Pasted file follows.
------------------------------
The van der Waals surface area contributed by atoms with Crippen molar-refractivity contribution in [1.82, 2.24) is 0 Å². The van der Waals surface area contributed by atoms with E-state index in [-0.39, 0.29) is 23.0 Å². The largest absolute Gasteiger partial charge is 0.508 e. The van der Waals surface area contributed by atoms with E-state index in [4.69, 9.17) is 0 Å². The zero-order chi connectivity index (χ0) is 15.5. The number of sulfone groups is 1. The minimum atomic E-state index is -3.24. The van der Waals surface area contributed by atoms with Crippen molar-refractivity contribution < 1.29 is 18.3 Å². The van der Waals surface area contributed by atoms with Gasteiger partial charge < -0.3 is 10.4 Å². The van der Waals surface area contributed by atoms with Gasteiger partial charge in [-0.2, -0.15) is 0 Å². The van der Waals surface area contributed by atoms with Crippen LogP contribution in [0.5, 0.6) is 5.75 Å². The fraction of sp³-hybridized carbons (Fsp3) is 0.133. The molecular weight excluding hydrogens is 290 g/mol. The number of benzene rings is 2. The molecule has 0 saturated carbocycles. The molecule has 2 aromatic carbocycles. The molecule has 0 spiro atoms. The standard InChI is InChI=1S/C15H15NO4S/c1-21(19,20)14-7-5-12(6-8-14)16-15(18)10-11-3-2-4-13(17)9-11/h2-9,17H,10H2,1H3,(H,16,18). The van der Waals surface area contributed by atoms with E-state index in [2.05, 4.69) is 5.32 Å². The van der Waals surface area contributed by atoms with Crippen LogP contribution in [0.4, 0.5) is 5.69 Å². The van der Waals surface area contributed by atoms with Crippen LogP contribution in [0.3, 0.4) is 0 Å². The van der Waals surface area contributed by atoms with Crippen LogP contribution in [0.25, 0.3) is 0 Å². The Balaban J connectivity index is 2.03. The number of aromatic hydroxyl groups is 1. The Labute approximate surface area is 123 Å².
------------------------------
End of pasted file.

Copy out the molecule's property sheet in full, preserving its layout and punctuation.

The van der Waals surface area contributed by atoms with Crippen molar-refractivity contribution in [1.82, 2.24) is 0 Å². The van der Waals surface area contributed by atoms with E-state index in [-0.39, 0.29) is 23.0 Å². The largest absolute Gasteiger partial charge is 0.508 e. The van der Waals surface area contributed by atoms with E-state index in [4.69, 9.17) is 0 Å². The zero-order chi connectivity index (χ0) is 15.5. The number of sulfone groups is 1. The minimum atomic E-state index is -3.24. The van der Waals surface area contributed by atoms with Crippen molar-refractivity contribution < 1.29 is 18.3 Å². The van der Waals surface area contributed by atoms with Gasteiger partial charge < -0.3 is 10.4 Å². The van der Waals surface area contributed by atoms with Gasteiger partial charge in [-0.2, -0.15) is 0 Å². The van der Waals surface area contributed by atoms with Crippen LogP contribution in [0.5, 0.6) is 5.75 Å². The fraction of sp³-hybridized carbons (Fsp3) is 0.133. The molecular weight excluding hydrogens is 290 g/mol. The number of benzene rings is 2. The molecule has 0 saturated carbocycles. The molecule has 2 aromatic carbocycles. The molecule has 0 spiro atoms. The standard InChI is InChI=1S/C15H15NO4S/c1-21(19,20)14-7-5-12(6-8-14)16-15(18)10-11-3-2-4-13(17)9-11/h2-9,17H,10H2,1H3,(H,16,18). The van der Waals surface area contributed by atoms with E-state index in [2.05, 4.69) is 5.32 Å². The van der Waals surface area contributed by atoms with Crippen LogP contribution in [0.4, 0.5) is 5.69 Å². The van der Waals surface area contributed by atoms with Crippen LogP contribution in [0.3, 0.4) is 0 Å². The van der Waals surface area contributed by atoms with Crippen LogP contribution in [0.25, 0.3) is 0 Å². The Balaban J connectivity index is 2.03. The number of aromatic hydroxyl groups is 1. The Labute approximate surface area is 123 Å².